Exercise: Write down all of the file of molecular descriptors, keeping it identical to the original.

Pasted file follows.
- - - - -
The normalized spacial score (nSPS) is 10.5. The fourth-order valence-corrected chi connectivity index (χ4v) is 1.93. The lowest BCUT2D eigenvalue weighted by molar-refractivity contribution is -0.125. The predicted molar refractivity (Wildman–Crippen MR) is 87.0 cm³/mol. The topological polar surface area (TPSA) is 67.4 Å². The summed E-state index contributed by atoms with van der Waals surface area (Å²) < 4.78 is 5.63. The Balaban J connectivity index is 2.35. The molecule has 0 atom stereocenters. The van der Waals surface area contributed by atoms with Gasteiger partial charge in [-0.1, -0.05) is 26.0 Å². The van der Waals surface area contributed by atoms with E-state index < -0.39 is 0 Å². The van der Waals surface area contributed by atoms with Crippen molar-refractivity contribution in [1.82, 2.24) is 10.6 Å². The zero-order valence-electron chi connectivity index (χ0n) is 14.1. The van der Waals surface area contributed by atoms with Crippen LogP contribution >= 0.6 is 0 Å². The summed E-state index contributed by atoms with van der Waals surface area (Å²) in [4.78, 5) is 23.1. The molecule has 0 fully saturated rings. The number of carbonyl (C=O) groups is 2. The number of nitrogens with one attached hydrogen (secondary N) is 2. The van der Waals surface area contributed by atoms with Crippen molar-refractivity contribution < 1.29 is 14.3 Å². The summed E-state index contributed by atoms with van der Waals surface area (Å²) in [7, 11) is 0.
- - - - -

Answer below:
The normalized spacial score (nSPS) is 10.5. The fourth-order valence-corrected chi connectivity index (χ4v) is 1.93. The lowest BCUT2D eigenvalue weighted by molar-refractivity contribution is -0.125. The predicted molar refractivity (Wildman–Crippen MR) is 87.0 cm³/mol. The topological polar surface area (TPSA) is 67.4 Å². The summed E-state index contributed by atoms with van der Waals surface area (Å²) < 4.78 is 5.63. The Balaban J connectivity index is 2.35. The molecule has 0 atom stereocenters. The van der Waals surface area contributed by atoms with Gasteiger partial charge in [-0.1, -0.05) is 26.0 Å². The van der Waals surface area contributed by atoms with E-state index < -0.39 is 0 Å². The van der Waals surface area contributed by atoms with Crippen molar-refractivity contribution in [1.82, 2.24) is 10.6 Å². The zero-order valence-electron chi connectivity index (χ0n) is 14.1. The van der Waals surface area contributed by atoms with Crippen LogP contribution >= 0.6 is 0 Å². The summed E-state index contributed by atoms with van der Waals surface area (Å²) in [4.78, 5) is 23.1. The molecule has 0 fully saturated rings. The number of carbonyl (C=O) groups is 2. The number of nitrogens with one attached hydrogen (secondary N) is 2. The van der Waals surface area contributed by atoms with Crippen molar-refractivity contribution < 1.29 is 14.3 Å². The summed E-state index contributed by atoms with van der Waals surface area (Å²) in [7, 11) is 0.